For Marisol Morley, the move from corporate to cookies was a giant leap of faith.
In 2015, Morley decided to leave behind her secure job as an executive assistant at an investment bank to focus on her custom cookie and cookie cake business, Tiny Kitchen Treats, full time with assistance from her husband.
“I decided it was time to take the dive,” Morley says.
Within four years, the 34-year-old, first-generation American businesswoman’s profits ballooned — she went from making $30,000 in her first year of business to a projected $300,000 at the end of 2019. Now, Tiny Kitchen Treats boasts high-profile clients like Dior, Revlon, Netflix, and Google. They even made cookies for Prince Harry and Meghan Markle’s royal baby shower this past February.
But in the beginning, Tiny Kitchen Treats was a side hustle.
Pursuing a business or doing extra work on the side while still keeping your day job — a.k.a. the “side hustle” — has become a common source of income for many Americans. A recent report by Bankrate says that nearly half of U.S. workers are making money from a side gig. Morley was one of them.
For months before leaving her corporate position, Morley kept up a hectic schedule. She worked her full-time job, took night classes part-time to finish her bachelor’s degree, and then came home and baked cookies into the early hours of the morning.
“I was working 20-hour days, seven days a week, for eight months,” Morley says.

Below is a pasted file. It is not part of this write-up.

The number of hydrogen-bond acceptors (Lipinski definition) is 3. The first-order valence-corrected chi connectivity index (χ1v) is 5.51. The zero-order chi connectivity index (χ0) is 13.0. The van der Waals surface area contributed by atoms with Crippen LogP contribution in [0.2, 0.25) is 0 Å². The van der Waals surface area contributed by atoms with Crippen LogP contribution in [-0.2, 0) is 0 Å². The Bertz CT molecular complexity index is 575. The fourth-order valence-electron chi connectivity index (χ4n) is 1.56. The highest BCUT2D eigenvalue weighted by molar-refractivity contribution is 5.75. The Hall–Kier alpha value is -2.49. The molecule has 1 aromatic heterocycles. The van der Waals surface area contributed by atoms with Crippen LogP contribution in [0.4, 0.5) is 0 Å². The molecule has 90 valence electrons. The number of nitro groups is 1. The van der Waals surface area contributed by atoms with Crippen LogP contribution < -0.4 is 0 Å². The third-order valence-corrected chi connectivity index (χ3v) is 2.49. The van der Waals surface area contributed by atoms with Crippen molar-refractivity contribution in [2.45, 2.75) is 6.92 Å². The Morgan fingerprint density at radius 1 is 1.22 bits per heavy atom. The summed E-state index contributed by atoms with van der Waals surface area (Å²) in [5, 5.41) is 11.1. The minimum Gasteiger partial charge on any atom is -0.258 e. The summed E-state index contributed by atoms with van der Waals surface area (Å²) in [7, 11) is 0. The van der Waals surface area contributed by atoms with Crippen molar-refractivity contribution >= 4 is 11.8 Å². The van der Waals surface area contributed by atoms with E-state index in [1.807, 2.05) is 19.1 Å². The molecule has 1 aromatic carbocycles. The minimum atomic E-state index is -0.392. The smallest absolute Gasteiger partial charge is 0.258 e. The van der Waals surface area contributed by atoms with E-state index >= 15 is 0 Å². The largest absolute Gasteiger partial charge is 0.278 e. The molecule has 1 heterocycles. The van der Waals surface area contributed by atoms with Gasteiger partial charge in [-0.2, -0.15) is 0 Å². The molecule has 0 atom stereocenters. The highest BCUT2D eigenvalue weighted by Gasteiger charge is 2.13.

Morley attributes much of her ambition to growing up as a first-generation American.
Her parents immigrated to America from Spain and Colombia and instilled in Morley her relentless drive and the idea that if you put in the effort, your dreams will be realized and you will be successful.
“If you tell an immigrant all you have to do is work very hard, I think they believe it down to their core,” Morley says.
And when she left the investment bank Moelis & Company to pursue her dream, Morley’s family gave her their full support.
They were her first employees as she operated her business out of her home. Her mom helped with packaging, her sister assisted with decorating, and her brother worked as her baker. This also helped Morley keep her operating costs low.
“That’s how we all rally as the children of immigrants. Your family needs help, you work at their company,” Morley says.
Now, the custom cookie designer has eight employees and her own store in Brooklyn.
She’s since moved out of her own tiny kitchen and into a storefront in Brooklyn, where Tiny Kitchen Treats is also planning to offer classes. They will be hosted by a range of experts and teach skills such as baking, painting techniques, and possibly even some advice for small businesses.
For anyone aspiring to leave behind their 9-to-5 and go the entrepreneurial route, Morley has a few words of wisdom.
“[People] sugarcoat how much work and how much sacrifice” it takes to be successful, says Morley. She also says to take advantage of every opportunity that comes your way, to develop relationships that might help you in the future, and to listen to your clients and experts in your field.
More than anything, she emphasizes the side hustle. While it’s nice to have big goals, don’t expect to make a profit in the first year and don’t underestimate the money you need to keep your business and your dream alive.
“Don’t kill your dream starting out of the gate by saying ‘I can live without money,’” she says. “If you are not wealthy individually, you’ve got to work both jobs.”